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LaHood A Bus Rapid Transit Acolyte as Austin Gets BRT

Monday, April 16, 2012 - 12:29 PM

Map of Austin's Proposed BRT System

Texas, oil and driving capital of of the U.S., is getting a Bus Rapid Transit system. The state's capital is slated to get 40 miles of new busways in 2014.

And in his blog today, U.S. Transportation Secretary Ray LaHood waxes on the advantages of Bus Rapid Transit, in a post that could have been written by the pro-BRT group, Institute for Transportation Development Policy.

As LaHood describes the service: "The new MetroRapid bus service will include 40 new bus stations with 40 clean diesel buses running along a 37.5 mile route parallel to the region’s main highways, I-35 and Loop-1. The service will make it easier for riders to access the State Capitol, the University of Texas, and the opportunities available in downtown Austin’s central business district."

But here's where he really goes gaga:

BRT is an enhanced system with modern buses operating on separate lanes or other transitways. By running on special lanes isolated from traffic, BRT combines the flexibility of buses with the efficiency of rail. And with high-tech vehicles and advanced infrastructure, BRT operates at faster speeds than conventional bus service while also providing greater reliability and increased customer convenience.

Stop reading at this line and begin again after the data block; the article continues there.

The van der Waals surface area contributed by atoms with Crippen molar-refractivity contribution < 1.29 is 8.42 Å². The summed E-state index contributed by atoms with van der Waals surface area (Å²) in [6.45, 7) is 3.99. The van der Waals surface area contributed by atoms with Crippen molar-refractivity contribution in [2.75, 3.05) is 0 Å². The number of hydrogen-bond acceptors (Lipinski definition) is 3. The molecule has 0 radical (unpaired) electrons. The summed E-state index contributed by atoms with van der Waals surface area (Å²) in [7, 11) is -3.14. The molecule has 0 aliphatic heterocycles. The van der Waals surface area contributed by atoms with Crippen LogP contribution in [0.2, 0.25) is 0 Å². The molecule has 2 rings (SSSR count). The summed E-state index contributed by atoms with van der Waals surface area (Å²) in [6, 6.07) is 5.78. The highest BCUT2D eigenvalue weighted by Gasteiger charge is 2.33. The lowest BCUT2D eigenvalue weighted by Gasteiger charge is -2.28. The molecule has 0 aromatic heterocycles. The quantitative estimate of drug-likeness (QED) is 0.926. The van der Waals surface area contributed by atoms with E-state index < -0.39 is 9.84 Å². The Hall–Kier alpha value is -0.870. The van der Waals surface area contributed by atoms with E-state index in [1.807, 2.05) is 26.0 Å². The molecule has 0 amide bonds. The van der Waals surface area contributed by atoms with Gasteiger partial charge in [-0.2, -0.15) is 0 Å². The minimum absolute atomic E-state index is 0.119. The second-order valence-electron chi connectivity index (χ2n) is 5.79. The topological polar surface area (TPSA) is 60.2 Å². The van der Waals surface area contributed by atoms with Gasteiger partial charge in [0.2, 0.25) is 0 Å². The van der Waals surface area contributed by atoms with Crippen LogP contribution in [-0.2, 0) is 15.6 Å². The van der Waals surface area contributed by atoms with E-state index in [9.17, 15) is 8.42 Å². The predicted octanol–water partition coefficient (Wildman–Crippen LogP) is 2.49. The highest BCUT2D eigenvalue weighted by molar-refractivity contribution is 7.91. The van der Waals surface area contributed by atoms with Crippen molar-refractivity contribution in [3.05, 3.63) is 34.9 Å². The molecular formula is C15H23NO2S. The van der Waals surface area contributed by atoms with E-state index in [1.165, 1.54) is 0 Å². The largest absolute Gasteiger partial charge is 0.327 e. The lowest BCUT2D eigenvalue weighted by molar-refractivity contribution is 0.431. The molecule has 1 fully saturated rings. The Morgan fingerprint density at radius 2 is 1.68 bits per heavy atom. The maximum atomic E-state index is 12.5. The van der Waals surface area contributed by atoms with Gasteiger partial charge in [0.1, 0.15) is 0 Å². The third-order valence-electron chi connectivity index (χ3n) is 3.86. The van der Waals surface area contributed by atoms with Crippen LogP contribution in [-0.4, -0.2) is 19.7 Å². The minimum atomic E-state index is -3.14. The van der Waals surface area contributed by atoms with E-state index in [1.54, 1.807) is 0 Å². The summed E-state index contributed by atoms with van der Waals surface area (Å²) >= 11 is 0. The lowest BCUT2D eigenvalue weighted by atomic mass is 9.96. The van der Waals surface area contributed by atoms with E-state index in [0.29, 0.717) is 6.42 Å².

What communities get is essentially rail on wheels.

In Austin, Administrator Rogoff signed a grant agreement providing $38 million to build a bus rapid transit system in Austin, bringing additional transportation choices to one of the most congested mid-size cities in the country.

The new MetroRapid bus service will include 40 new bus stations with 40 clean diesel buses running along a 37.5 mile route parallel to the region’s main highways, I-35 and Loop-1. The service will make it easier for riders to access the State Capitol, the University of Texas, and the opportunities available in downtown Austin’s central business district.

No word yet on whether Austin's service will be up to international BRT standards, including segregated lanes, off-board payment, no-step boarding, and signal priority.

 

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Comments [1]

The Overhead Wire

This is NOT BRT, it is Rapid Bus. BRT has dedicated lanes. Austin's plan does not have any where it counts. I love what Ray LaHood is doing, but blurring the definitions hurts all transportation planning.

Apr. 16 2012 07:26 PM

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